The MV Act contains provisions for redeeming the claims of victims of hit and run cases where the vehicle owner is not identified. Section 161(b) defines “hit and run motor accident” to mean an accident arising out of the use of a motor vehicle or motor vehicles the identity whereof cannot be ascertained in spite of reasonable efforts. The Solatium Scheme (the 1989 scheme) introduced by the Central Government by notification in the Official Gazette and administered by the General Insurance Corporation sets out the mechanism for processing and disbursing respectively Rs.12,500 for permanent disability for a victim and Rs.25000 in case of death of a person in a motor accident.
Driver who has no effective driving license under MV Act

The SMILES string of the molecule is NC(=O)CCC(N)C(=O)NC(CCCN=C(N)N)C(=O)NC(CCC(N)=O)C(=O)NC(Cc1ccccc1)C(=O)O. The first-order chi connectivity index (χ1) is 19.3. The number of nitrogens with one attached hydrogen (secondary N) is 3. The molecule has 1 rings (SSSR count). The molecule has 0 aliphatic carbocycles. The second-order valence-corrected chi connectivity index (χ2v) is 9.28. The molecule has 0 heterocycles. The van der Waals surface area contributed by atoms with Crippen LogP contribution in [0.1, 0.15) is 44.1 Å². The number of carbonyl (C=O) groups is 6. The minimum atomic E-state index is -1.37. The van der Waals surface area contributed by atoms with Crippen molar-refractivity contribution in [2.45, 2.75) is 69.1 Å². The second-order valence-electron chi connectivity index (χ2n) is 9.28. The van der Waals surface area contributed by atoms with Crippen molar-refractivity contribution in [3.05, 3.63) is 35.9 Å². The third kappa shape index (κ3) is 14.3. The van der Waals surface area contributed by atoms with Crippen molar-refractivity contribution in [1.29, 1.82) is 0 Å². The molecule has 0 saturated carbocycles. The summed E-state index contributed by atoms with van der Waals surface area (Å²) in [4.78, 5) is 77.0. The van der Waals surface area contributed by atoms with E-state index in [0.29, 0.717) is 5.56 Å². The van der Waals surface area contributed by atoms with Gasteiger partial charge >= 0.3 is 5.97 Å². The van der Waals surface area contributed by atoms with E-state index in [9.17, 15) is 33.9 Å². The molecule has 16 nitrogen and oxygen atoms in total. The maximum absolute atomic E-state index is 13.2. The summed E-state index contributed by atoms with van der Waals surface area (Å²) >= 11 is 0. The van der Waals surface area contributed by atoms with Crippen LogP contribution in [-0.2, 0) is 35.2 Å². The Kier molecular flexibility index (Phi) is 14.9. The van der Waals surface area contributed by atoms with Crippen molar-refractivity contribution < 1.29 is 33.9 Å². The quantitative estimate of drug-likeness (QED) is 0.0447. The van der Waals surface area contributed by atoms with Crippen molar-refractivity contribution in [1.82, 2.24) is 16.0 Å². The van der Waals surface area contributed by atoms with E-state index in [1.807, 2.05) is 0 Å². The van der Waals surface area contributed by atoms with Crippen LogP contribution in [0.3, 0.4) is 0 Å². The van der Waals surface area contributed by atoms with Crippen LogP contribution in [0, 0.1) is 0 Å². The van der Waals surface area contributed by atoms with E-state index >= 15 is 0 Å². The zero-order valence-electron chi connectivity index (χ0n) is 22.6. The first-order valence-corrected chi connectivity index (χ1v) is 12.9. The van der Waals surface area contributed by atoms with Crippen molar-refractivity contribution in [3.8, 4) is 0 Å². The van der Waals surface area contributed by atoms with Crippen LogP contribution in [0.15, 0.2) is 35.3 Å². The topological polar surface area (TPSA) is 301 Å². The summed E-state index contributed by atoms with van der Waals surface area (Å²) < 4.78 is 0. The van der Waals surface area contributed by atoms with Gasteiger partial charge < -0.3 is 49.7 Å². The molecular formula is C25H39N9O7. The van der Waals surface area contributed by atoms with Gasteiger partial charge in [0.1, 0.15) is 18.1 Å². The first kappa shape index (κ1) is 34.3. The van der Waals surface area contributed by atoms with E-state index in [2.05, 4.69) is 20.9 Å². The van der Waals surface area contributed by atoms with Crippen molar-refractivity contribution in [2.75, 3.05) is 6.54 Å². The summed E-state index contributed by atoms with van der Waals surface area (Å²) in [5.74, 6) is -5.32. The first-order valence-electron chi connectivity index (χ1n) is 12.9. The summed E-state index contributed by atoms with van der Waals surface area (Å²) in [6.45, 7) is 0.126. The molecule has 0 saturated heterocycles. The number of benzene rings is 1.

As regards the claims involving driver who does not possess an effective driving licence, the Act enables the insurer to state as permissible defence to a claim for damages that there is a condition in the policy of insurance excluding driving by a named person or persons or by any person who is not duly licensed, or by any person who has been disqualified for holding or obtaining a driving licence during the period of disqualification. A person holding Light Motor Vehicle (LMV) licence but driving a Heavy Goods Vechicle and causing an accident has been found to have had no effective driving licence and the Insurance Company has been exonerated. Again, the driver who did not renew his licence within the grace period was found to create a situation when the insurer could escape liability.The protection to still proceed against the insurer comes through section 149(4) that enacts a salutary ‘pay and recover’ principle making the insurer primarily liable for the claims for and behalf of a third party even in an eventuality of a breach of condition but however providing for an indemnity from the owner of the vehicle. It was not however till the Supreme Court emphatically laid down in New India Assurance Company Limited v Kamla that courts came to the succor of the claimants for upholding their claims against insurers but surprisingly, the application of this section itself has been defensive in some later judgments of the Supreme Court, either by reference to its prerogative to decline interference under Art 136 of the Constitution by allowing the award to stand as a measure of grace and providing to the insurer a right of recovery or depart with a feeling of despondency that nothing much could be done for the victim and the insurer was entitled to deny liability or direct that decision shall not be cited as a precedent. There is a need to dispel any prevarication in such situations where the right to enforce the claim for a third party victim against the insurer is fully protected by statute.